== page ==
by MC17 & MC11
Published MIM Notes 51, April 1991
"It is, I think, almost universally realized at present that the Bolsheviks could not have retained power for two and a half months, let alone two and a half years, without the most rigorous and truly iron discipline in our Party..." - V.I. Lenin(1)
Democratic centralism is a principle of organization that can be used (or abused) by any functioning group. The democratic part of the term defines the equal participation and voice expected from all members of the organization. The centralism refers to the mandate that all members uphold all decisions made by the democratic processes of the organization.
In practical terms this translates into real participatory democracy within, but with strict discipline expected from all members. Even if one member disagrees with a decision, s/he is expected to uphold the decision externally while working from within to convince other members that they are wrong. This method of organization is based on the assumption that eventually the majority of the members of a group, presented with conflicting views, will be able to arrive at the best possible decision. This may be a prolonged process, and mistakes may be made, but the democratic element ensures that debate can go on until all members are satisfied.
First, the question of why people organizing for a socialist revolution should adopt structures at all needs to be addressed. To answer this we need to look at groups that exist without structure, in relative anarchy. These organizations can never be truly democratic because they inevitably lead to the formation of informal cliques that translate into power for those more experienced or more connected people - and powerlessness for other members. This is seen in single-issue organizations which almost always have a regular practice of informal decision making that only involves some of the members - usually the more experienced ones. Ironically it is people in these groups who most often oppose democratic centralism, deeming it undemocratic by comparing it to their own practice.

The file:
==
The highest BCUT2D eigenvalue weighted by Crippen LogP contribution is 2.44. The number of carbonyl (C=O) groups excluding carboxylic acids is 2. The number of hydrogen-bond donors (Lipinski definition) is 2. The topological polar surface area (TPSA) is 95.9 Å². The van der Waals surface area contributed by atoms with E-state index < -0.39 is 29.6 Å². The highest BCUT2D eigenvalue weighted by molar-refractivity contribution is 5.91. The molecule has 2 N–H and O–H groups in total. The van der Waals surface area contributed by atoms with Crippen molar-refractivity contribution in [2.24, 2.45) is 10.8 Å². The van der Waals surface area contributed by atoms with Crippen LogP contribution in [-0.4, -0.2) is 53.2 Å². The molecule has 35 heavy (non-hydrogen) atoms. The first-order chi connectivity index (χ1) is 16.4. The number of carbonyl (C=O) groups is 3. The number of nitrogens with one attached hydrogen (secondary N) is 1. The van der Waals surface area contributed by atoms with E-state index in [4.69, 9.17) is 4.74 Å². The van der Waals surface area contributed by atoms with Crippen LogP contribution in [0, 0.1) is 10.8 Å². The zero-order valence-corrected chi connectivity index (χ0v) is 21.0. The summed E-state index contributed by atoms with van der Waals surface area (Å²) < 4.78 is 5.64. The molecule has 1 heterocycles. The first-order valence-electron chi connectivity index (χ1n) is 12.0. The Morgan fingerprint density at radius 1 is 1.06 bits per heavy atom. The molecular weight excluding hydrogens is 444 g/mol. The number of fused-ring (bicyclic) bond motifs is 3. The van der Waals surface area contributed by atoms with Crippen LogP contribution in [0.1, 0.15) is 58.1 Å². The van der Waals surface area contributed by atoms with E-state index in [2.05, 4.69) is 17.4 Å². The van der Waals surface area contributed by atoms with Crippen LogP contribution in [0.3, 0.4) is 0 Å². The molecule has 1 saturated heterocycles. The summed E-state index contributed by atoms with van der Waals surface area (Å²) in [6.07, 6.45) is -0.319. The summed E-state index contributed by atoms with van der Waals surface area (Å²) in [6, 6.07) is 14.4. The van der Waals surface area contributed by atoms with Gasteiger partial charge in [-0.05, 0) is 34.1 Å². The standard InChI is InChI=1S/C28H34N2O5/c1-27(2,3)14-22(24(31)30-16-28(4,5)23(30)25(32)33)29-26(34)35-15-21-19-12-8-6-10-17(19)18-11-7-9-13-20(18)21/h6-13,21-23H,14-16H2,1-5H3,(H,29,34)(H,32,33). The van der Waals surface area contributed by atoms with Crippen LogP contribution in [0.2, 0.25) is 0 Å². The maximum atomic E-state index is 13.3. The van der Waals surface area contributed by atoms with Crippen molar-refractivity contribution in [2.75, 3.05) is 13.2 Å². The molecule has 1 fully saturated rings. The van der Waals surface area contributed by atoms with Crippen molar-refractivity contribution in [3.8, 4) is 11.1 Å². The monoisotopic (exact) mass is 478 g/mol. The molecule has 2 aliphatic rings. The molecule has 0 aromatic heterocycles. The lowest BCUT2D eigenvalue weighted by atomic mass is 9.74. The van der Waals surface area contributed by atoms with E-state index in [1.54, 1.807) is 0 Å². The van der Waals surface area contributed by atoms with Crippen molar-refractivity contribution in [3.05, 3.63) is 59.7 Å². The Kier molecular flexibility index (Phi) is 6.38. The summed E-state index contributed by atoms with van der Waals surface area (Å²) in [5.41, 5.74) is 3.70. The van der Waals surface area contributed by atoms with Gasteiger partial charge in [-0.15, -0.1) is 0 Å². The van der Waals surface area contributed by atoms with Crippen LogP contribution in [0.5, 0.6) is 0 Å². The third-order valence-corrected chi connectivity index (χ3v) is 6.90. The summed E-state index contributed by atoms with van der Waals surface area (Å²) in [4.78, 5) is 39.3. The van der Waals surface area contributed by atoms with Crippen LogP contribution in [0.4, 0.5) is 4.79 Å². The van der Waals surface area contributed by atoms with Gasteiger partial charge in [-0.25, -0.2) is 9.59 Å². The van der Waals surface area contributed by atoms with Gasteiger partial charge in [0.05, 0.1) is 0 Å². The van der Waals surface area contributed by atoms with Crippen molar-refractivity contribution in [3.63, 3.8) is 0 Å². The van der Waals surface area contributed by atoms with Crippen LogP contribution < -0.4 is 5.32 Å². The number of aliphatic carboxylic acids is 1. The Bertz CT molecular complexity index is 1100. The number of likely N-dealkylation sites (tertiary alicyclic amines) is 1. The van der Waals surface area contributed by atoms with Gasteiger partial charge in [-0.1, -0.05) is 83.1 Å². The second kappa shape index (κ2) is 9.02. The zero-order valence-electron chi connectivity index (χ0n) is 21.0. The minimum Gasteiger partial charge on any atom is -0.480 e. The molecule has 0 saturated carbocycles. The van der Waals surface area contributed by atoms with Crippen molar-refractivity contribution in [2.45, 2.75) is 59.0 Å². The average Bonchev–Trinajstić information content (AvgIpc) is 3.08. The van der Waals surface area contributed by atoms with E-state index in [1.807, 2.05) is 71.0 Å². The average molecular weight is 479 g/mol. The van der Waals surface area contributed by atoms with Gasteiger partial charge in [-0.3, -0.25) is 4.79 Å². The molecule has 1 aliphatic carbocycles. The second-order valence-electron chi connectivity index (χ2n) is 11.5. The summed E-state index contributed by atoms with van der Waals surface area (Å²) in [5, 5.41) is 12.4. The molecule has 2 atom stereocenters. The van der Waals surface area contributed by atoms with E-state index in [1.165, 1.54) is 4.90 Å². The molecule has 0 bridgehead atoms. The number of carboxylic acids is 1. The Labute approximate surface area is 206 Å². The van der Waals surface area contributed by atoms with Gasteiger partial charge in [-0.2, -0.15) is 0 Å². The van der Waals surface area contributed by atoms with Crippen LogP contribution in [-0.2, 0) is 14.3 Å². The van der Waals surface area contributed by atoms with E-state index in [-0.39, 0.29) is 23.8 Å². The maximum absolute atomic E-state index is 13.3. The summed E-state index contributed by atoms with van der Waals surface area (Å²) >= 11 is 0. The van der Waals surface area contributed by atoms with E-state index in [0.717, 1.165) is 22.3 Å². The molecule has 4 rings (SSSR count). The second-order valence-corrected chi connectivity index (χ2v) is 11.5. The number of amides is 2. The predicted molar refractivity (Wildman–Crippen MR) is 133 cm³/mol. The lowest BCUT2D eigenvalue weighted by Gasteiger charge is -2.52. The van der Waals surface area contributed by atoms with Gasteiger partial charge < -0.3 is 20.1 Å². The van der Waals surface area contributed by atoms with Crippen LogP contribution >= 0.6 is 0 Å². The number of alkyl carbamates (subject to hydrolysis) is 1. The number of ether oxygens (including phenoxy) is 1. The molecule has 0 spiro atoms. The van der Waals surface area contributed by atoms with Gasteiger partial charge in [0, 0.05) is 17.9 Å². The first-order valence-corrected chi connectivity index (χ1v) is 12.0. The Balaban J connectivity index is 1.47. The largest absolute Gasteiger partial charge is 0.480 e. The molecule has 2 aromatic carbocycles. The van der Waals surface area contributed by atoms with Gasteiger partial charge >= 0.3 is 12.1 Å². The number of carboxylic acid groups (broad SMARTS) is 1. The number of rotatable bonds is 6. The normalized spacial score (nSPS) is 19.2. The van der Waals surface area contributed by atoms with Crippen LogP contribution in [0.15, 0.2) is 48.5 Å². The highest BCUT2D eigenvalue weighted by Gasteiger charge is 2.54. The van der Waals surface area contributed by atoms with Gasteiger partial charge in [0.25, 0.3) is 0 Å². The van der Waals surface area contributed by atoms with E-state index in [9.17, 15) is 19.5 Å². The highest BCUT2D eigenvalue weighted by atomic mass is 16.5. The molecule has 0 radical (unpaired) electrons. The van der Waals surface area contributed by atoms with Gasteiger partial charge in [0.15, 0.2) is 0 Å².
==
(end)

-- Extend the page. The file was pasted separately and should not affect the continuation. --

This is not to say that cliques will not exist in a party. The difference between groups that don't follow democratic centralist principles and a party is that the party has the structure and therefore the potential to enact policies that keep individuals or groups from usurping power, allowing true democratic participation from all members. Structurally, democratic centralism disperses power to all the members. This possibility does not exist in supposedly unstructured organizations.
If you accept the need for some kind of organized structure, the next question that inevitably arises (for those who support democracy) is why the discipline of centralism. This can be answered in part by looking at the history of the Black Panther Party (BPP). As an organization that only loosely enforced anything resembling centralism, particularly in the early years, the BPP suffered much infiltration and destruction at the hands of the FBI, CIA and police. It is much easier for these agents of the state to split and wreck a group which is not under centralist discipline. State spies had no problem discovering which BPP members disagreed with which others. They used this knowledge to play one off the other, by sending forged messages to people, and by agitating with those not entirely satisfied with a policy or rule. Rather than fostering healthy debate, the lack of centralism served to stifle it, allowing dishonest elements into destructively powerful and knowledgeable roles within their party. If all members of a party uphold the party line to the general public it will be much more difficult for agents of the state to create false conflict from the outside. This reduces one potentially destructive force on the party. They may still pursue this destruction from within, and this is where the structure of centralism becomes necessary to fight against the formation of cliques that are aimed at undermining democratic processes.